- The Washington Times - Monday, December 3, 2001

SPIN BOLDAK, Afghanistan Retreating Taliban forces flooded into the dusty town south of Kandahar over the weekend, frightening residents who fear this sleepy market town will soon come in for the attention of American bombers.
"The U.S. hasn't bombed Spin Boldak yet, but the large presence of the Taliban here makes us a target," said Abdul Karim, an auto dealer who fears for his showroom of shiny new Toyota Corollas, pickups and Land Cruisers.
Within the past three days, an estimated 4,000 to 5,000 Taliban fighters have flooded into Spin Boldak in the face of an offensive along the road to Kandahar by opposition troops belonging to former provincial Gov. Gul Agha. Among them are many fanatical Arab disciples of terror kingpin Osama bin Laden.
The rag-tag Taliban troops instantly doubled the population of this collection of one-story mud and brick buildings where a bazaar offers everything from laptop computers to gasoline smuggled from Iran.
Before the war, Pakistanis would flock to Spin Boldak to buy goods and bribe Pakistani border guards to let them bring home their wares duty-free.
More recently, residents say, it is Arab supporters of the Taliban who are bribing the Pakistani border guards to let them cross in groups of a half-dozen or so, escaping the dragnet set up by U.S. forces in southern Afghanistan.
What frightens the residents of Spin Boldak is not the Arabs who escape but those who remain and are determined to fight to the death.
Some of them are reportedly pressuring the Taliban leaders, including supreme leader Mullah Mohammed Omar, to fight to the end in Kandahar, the spiritual birthplace of the Taliban. Spin Boldak provides their one remaining gateway to the outside world.
The Taliban last week rejected a plan to turn Spin Boldak over to local tribal commanders as it has done in Pashtun tribal regions throughout eastern Afghanistan. Instead it named its notorious interior minister, Mullah Abdul Razak, as military commander for the town.
In recent years, Mullah Razak has earned a reputation as the Taliban's chief torturer. But he is most famous for leading the 1997 conquest of Mazar-e-Sharif in a decisive battle that ended with his troops massacring an estimated 20,000 civilians.
The move to assert control over Spin Boldak came amid negotiations between the Taliban and local tribal commanders in Kandahar region.
In exchange for giving up control of the city, the Taliban is demanding that it be given a voice in the new national government whose formation is being discussed in Bonn. The Taliban also wants safe passage to Pakistan for its Arab fighters, according to a source in the Pakistan border town of Chaman, which faces Spin Boldak.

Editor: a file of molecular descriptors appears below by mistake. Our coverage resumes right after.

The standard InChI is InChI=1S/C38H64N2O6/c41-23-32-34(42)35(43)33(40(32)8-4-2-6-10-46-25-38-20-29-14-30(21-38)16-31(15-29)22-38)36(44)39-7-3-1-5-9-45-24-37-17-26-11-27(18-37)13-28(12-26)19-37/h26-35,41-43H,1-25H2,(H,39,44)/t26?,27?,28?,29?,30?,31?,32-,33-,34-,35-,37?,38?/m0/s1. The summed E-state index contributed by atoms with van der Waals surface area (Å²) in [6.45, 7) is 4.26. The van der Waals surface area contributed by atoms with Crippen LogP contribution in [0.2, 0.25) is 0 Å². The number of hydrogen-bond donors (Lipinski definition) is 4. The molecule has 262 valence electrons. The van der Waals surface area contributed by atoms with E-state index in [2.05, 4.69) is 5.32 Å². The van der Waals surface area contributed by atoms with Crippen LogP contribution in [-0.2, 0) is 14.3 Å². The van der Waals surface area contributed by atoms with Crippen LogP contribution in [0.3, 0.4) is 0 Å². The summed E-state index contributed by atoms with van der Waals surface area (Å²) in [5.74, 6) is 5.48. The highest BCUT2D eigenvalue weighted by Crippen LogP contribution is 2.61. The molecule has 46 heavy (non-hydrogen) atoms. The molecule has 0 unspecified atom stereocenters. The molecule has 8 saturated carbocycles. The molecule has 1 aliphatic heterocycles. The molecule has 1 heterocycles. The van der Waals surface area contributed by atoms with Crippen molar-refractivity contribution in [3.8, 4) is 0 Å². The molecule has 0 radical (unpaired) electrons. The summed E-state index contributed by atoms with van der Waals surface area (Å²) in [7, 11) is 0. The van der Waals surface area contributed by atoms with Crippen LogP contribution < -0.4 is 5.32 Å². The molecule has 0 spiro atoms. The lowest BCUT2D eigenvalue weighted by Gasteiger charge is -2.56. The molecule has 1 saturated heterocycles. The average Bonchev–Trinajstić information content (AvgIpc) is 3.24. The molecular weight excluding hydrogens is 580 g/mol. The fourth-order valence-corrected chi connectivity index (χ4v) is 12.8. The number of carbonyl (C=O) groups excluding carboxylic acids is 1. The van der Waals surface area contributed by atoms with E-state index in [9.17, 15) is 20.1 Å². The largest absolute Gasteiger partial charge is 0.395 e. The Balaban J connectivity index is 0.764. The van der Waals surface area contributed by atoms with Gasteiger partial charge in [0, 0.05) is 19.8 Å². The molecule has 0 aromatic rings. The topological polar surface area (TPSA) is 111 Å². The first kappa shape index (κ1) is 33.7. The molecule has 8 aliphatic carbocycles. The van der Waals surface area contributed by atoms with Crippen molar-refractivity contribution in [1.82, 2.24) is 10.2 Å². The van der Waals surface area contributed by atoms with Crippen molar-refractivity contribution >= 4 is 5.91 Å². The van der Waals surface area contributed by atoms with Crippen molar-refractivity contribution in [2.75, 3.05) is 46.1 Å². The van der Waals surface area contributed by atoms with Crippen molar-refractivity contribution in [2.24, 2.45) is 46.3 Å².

Neither Pakistan nor the United States is likely to seriously entertain any plan that would send Arab terrorists across the Pakistani border.
Meanwhile black-turbaned Taliban fighters ride through the streets of Spin Boldak on pickup trucks with rocket launchers and machine guns, making their presence obvious to everyone who ventures outside.
But the biggest fear is from U.S. bombing. Men anxiously gaze up at the white vapor plumes from passing fighter jets, relieved when they move harmlessly toward the horizon.
Entering Spin Boldak, one immediately sees an anti-aircraft gun mounted atop the City Hall and another on the roof of the army headquarters. Fighters sit atop other buildings with machine guns trained on the streets in anticipation of a ground attack on the town itself.
Only a U.N. building, with a blue steel gate protecting its outer courtyard, is without guns.
Another merchant, Sultan Mohammed, fumed inside his one-room, open-air shop full of new Chinese and Japanese radios and tape recorders, brought in through the mountains on ancient trade routes traveled by Marco Polo.
"There aren't any customers," he said. The Taliban has outlawed music, meaning Mr. Mohammed's only customers are those who come in better times from Pakistan.
"Please tell the United States that Osama is not here in Spin Boldak, that we are not his supporters and not to bomb us," Mr. Mohammed said.
President Bush began the air war on Oct. 7 after the Taliban refused to hand over bin Laden, the prime suspect in the September 11 terrorist attacks on the United States.

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